When I was listening to the ATC recordings of United Flight 497's emergency in New Orleans you can hear them here I was overwhelmed by one fact: Even in a sophisticated, multi-million dollar FAR 25 transport category tested to a fare-thee-well, things can go to hell in a hurry. What starts out as a minor problem can quickly escalate to the life threatening, as it appears to have aboard Flight 497. One minute, you can be behind a a panel full of all the flight data you could ever want, the next, it's just so much inert plastic and silicon.
As we've discussed before, when smoke and/or fire impacts the cockpit, survival time is measured in mere minutes and in that sense, 497 had one thing going for it: The smoke appeared just four minutes after takeoff and within 12 minutes, the pax and crew were evacuating on runway 19. Had the emergency occurred two hours later, with the airplane over the mountain west, it might have been infinitely more difficult to resolve safely or at least quickly. The weather was also relatively benign, although it looks like the crew may have had to contend with some broken IMC while flying on backup instrumentation with ATC providing the navigation via vectors. Gusty conditions resulted in turbulence, according to passengers.
This incident prompted me to review the accident record to look at two other fire-in-flight accidents whose outcome wasn't as happy. Remember ValuJet 592? It took off from Miami at 2:04 p.m. on May 11, 1996. At 2:14 p.m., it plunged into the Everglades killing all aboard after a horrific fire engulfed the cabin and cockpit. It took a mere 10 minutes. Almost two years later, Swissair 111, an MD-11 enroute from JFK to Geneva, reported an urgency with smoke in the aircraft at 10:14 p.m. The emergency escalated and by 10:31, the airplane had crashed in the ocean off Nova Scotia, killing all aboard. Seventeen minutes transpired. The investigation faulted the crew in detail for its response to the emergency, but it also concluded that nothing it could have done would have changed the final outcome. The airplane was simply too far from an airport to land in time to do the occupants any good.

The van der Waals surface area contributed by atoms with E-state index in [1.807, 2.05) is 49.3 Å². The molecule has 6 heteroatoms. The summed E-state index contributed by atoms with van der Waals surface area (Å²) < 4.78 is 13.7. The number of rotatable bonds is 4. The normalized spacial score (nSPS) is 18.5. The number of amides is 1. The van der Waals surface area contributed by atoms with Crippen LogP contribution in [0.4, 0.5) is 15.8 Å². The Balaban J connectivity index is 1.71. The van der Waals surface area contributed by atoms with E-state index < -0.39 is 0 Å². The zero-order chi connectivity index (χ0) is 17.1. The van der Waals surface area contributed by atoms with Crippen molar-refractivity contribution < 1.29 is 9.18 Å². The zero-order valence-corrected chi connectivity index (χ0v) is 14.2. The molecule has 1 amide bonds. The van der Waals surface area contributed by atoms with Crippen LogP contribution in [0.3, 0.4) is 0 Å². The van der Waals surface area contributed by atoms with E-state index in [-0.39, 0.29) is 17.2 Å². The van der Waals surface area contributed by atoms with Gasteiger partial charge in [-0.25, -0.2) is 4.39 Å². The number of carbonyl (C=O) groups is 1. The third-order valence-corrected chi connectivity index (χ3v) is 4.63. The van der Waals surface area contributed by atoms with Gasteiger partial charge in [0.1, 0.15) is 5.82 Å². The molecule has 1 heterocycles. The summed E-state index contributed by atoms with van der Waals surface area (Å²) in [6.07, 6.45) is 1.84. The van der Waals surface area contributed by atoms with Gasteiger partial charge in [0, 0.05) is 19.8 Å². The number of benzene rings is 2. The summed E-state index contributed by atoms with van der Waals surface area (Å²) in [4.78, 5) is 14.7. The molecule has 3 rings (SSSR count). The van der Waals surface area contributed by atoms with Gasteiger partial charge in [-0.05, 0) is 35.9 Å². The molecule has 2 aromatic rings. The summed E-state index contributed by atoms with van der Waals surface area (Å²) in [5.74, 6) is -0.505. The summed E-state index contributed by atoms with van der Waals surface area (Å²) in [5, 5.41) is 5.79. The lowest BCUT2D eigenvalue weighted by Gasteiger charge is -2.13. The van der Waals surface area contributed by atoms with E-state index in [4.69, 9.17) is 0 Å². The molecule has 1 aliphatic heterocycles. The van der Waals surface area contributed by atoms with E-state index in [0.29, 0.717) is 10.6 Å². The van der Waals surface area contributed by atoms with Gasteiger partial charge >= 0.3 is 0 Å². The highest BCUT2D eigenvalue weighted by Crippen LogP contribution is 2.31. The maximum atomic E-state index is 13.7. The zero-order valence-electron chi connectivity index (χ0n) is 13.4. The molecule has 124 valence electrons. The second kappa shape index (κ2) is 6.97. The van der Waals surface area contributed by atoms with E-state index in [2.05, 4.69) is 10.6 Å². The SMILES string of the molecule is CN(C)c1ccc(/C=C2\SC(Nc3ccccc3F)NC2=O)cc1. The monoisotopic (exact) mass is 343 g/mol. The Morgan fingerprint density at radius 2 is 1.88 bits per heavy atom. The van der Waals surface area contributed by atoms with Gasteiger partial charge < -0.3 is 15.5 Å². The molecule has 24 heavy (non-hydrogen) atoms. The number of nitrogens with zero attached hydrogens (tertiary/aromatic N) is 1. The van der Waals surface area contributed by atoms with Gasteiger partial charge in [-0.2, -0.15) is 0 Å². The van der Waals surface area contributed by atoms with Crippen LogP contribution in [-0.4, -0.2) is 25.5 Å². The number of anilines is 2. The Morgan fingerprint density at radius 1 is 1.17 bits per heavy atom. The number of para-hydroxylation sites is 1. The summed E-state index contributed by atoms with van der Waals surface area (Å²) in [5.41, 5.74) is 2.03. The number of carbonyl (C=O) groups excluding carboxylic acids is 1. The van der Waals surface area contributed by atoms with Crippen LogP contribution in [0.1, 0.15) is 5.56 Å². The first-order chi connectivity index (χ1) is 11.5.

Fortunately, Flight 497 was not and neither the crew nor ATC wasted any time getting it vectored for an approach to runway 19. As the investigation unfolds, I'll be curious to learn if the smoke condition was escalating. If you've ever been in a simulator smoke drill, you know that it doesn't take much to completely obscure the instruments and also the view outside. Full-face oxygen masks mean you can breathe, but not being able to see well or at all complicates the emergency response.
Flight 497 lost its primary instruments, according to the crew, but its comm radios remained alive so ATC could provide assistance. It's not the first time this has happened in an Airbus A320. In 2008, another United flight had a similar experience after takeoff from Newark, losing three of the six displays and several aircraft systems. No smoke or fire reported on that one. According to this NTSB report (PDF), Airbus concedes there were 49 such events, most due to failures in one of the main electrical busses. Seven of these resulted in the loss of all six flight displays.
In other words, events like this are hardly unheard of, although given the flight hours and cycles these airplanes fly, they're still a relative rarity. There are implications for light general aviation aircraft, which are going in the direction of full glass panels. The new Corvalis TTx Cessna unveiled at Sun 'n Fun has a Garmin G2000 with no mechanical backup gyros. It does have a supplemental glass gyro. Kind of gives one pause before shoving the throttle in and launching into a 200-foot overcast.
See a video on EVAS smoke vision system.
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